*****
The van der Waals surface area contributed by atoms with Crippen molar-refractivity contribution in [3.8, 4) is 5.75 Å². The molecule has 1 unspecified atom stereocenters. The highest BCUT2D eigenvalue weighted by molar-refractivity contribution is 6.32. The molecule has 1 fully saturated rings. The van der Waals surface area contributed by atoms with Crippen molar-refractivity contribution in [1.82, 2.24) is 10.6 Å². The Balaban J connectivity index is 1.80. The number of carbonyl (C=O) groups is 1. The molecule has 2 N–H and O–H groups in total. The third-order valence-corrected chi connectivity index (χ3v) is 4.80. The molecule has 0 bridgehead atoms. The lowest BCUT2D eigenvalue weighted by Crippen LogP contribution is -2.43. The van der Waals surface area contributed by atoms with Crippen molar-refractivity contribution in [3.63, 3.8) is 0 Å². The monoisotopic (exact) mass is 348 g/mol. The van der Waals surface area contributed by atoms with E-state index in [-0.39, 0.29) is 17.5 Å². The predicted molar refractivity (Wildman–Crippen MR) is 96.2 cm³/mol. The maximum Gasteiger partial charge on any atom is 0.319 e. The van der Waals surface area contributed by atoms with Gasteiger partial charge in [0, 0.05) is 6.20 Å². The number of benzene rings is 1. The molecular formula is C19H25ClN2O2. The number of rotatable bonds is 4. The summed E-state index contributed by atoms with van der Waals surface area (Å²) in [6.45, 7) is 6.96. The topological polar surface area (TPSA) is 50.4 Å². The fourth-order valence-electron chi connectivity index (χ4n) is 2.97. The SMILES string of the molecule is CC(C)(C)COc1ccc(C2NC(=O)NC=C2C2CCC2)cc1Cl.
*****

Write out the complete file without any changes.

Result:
The van der Waals surface area contributed by atoms with Crippen molar-refractivity contribution in [3.8, 4) is 5.75 Å². The molecule has 1 unspecified atom stereocenters. The highest BCUT2D eigenvalue weighted by molar-refractivity contribution is 6.32. The molecule has 1 fully saturated rings. The van der Waals surface area contributed by atoms with Crippen molar-refractivity contribution in [1.82, 2.24) is 10.6 Å². The Balaban J connectivity index is 1.80. The number of carbonyl (C=O) groups is 1. The molecule has 2 N–H and O–H groups in total. The third-order valence-corrected chi connectivity index (χ3v) is 4.80. The molecule has 0 bridgehead atoms. The lowest BCUT2D eigenvalue weighted by Crippen LogP contribution is -2.43. The van der Waals surface area contributed by atoms with Crippen molar-refractivity contribution in [3.63, 3.8) is 0 Å². The monoisotopic (exact) mass is 348 g/mol. The van der Waals surface area contributed by atoms with E-state index in [-0.39, 0.29) is 17.5 Å². The predicted molar refractivity (Wildman–Crippen MR) is 96.2 cm³/mol. The maximum Gasteiger partial charge on any atom is 0.319 e. The van der Waals surface area contributed by atoms with Gasteiger partial charge in [0, 0.05) is 6.20 Å². The number of benzene rings is 1. The molecular formula is C19H25ClN2O2. The number of rotatable bonds is 4. The summed E-state index contributed by atoms with van der Waals surface area (Å²) in [6.45, 7) is 6.96. The topological polar surface area (TPSA) is 50.4 Å². The fourth-order valence-electron chi connectivity index (χ4n) is 2.97. The SMILES string of the molecule is CC(C)(C)COc1ccc(C2NC(=O)NC=C2C2CCC2)cc1Cl.